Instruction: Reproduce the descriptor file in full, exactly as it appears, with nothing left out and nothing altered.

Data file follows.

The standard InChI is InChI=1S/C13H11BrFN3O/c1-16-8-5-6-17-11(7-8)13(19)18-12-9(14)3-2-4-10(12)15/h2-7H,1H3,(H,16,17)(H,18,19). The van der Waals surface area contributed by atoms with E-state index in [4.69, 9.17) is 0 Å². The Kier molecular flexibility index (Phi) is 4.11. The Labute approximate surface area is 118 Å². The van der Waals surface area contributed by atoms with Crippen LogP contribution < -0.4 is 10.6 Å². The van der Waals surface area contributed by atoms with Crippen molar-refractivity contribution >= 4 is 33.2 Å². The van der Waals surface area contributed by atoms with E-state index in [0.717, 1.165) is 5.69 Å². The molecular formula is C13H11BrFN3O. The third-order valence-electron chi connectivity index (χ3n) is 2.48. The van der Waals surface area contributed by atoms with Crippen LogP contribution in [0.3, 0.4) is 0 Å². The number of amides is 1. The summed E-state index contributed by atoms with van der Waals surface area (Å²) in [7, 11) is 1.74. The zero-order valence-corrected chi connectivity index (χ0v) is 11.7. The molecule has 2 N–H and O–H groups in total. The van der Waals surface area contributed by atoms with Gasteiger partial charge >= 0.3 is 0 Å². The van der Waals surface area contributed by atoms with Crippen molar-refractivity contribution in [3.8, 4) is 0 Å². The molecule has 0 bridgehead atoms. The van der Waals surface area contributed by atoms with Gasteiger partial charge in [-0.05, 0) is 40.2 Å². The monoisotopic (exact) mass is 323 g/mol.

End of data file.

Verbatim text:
The standard InChI is InChI=1S/C13H11BrFN3O/c1-16-8-5-6-17-11(7-8)13(19)18-12-9(14)3-2-4-10(12)15/h2-7H,1H3,(H,16,17)(H,18,19). The van der Waals surface area contributed by atoms with E-state index in [4.69, 9.17) is 0 Å². The Kier molecular flexibility index (Phi) is 4.11. The Labute approximate surface area is 118 Å². The van der Waals surface area contributed by atoms with Crippen LogP contribution < -0.4 is 10.6 Å². The van der Waals surface area contributed by atoms with Crippen molar-refractivity contribution >= 4 is 33.2 Å². The van der Waals surface area contributed by atoms with E-state index in [0.717, 1.165) is 5.69 Å². The molecular formula is C13H11BrFN3O. The third-order valence-electron chi connectivity index (χ3n) is 2.48. The van der Waals surface area contributed by atoms with Crippen LogP contribution in [0.3, 0.4) is 0 Å². The number of amides is 1. The summed E-state index contributed by atoms with van der Waals surface area (Å²) in [7, 11) is 1.74. The zero-order valence-corrected chi connectivity index (χ0v) is 11.7. The molecule has 2 N–H and O–H groups in total. The van der Waals surface area contributed by atoms with Gasteiger partial charge >= 0.3 is 0 Å². The van der Waals surface area contributed by atoms with Crippen molar-refractivity contribution in [3.8, 4) is 0 Å². The molecule has 0 bridgehead atoms. The van der Waals surface area contributed by atoms with Gasteiger partial charge in [-0.05, 0) is 40.2 Å². The monoisotopic (exact) mass is 323 g/mol.